A parent has the legal duty to protect her child, and the discharge of this duty requires affirmative performance.
The defendant as found guilty of manslaughter when her five-year-old child was killed. The defendant claims that there is insufficient evidence to prove that her actions were reckless or directly caused the death of her daughter. She claimed that her boyfriend was the one who inflicted the deadly force, and not her. The trial court held that her culpability lied in her failure to protect her child. The defendant appealed.
Is the defendant criminally liable for the death of her daughter?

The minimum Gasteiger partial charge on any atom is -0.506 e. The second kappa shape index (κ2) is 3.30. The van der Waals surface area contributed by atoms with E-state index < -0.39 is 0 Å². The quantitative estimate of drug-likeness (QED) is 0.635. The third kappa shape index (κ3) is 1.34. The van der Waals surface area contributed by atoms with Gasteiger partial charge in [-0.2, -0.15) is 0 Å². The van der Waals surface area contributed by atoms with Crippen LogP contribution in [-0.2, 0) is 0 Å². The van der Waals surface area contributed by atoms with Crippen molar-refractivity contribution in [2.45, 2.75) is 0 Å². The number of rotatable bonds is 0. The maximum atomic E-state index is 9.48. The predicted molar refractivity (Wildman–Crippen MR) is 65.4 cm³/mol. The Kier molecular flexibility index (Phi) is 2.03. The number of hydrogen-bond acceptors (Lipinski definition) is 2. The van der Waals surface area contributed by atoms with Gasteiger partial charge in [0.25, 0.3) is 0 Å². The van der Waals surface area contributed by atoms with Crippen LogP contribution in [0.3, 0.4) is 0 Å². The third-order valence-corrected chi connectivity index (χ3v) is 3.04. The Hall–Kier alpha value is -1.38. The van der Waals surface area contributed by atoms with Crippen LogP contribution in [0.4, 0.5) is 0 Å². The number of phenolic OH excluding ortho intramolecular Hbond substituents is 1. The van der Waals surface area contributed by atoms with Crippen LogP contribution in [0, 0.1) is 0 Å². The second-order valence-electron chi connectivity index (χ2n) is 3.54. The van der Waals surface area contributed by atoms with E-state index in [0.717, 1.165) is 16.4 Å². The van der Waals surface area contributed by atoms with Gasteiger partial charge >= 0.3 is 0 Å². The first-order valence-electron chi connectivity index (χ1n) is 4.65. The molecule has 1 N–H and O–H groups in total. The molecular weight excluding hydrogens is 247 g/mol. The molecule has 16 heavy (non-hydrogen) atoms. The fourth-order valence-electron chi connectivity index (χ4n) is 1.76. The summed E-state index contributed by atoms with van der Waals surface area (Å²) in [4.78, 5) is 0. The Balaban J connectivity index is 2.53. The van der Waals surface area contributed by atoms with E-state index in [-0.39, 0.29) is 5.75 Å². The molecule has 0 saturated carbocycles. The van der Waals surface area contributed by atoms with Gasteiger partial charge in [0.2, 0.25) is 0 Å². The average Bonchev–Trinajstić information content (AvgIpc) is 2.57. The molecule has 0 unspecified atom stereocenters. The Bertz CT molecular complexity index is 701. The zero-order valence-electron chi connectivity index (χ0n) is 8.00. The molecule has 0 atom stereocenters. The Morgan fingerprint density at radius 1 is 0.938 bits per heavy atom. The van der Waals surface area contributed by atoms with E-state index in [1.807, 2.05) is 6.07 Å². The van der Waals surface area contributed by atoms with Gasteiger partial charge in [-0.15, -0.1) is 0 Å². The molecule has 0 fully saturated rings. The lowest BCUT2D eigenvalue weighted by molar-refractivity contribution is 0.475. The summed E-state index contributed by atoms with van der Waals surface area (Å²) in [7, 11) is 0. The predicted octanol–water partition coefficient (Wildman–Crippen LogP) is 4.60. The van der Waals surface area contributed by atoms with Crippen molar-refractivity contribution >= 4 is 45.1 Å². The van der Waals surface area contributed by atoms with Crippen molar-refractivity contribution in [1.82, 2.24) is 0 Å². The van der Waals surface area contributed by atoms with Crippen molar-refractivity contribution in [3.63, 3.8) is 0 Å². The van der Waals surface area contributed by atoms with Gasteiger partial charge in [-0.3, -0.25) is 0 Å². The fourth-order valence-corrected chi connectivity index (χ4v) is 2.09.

The court held that there was sufficient evidence to prove that the defendant’s failure to protect her daughter was the direct cause of the child’s death, and that the failure was grossly negligent under the circumstances. The defendant and her boyfriend had a long history of beating the young child. The court further reasoned that the defendant disregarded the known risk to her daughter, which resulted in a gross deviation from the actions of a reasonable parent. The fact that she knew full well of her child’s suffering, yet did nothing to remedy it was evidence to satisfy the culpability requirements of involuntary manslaughter.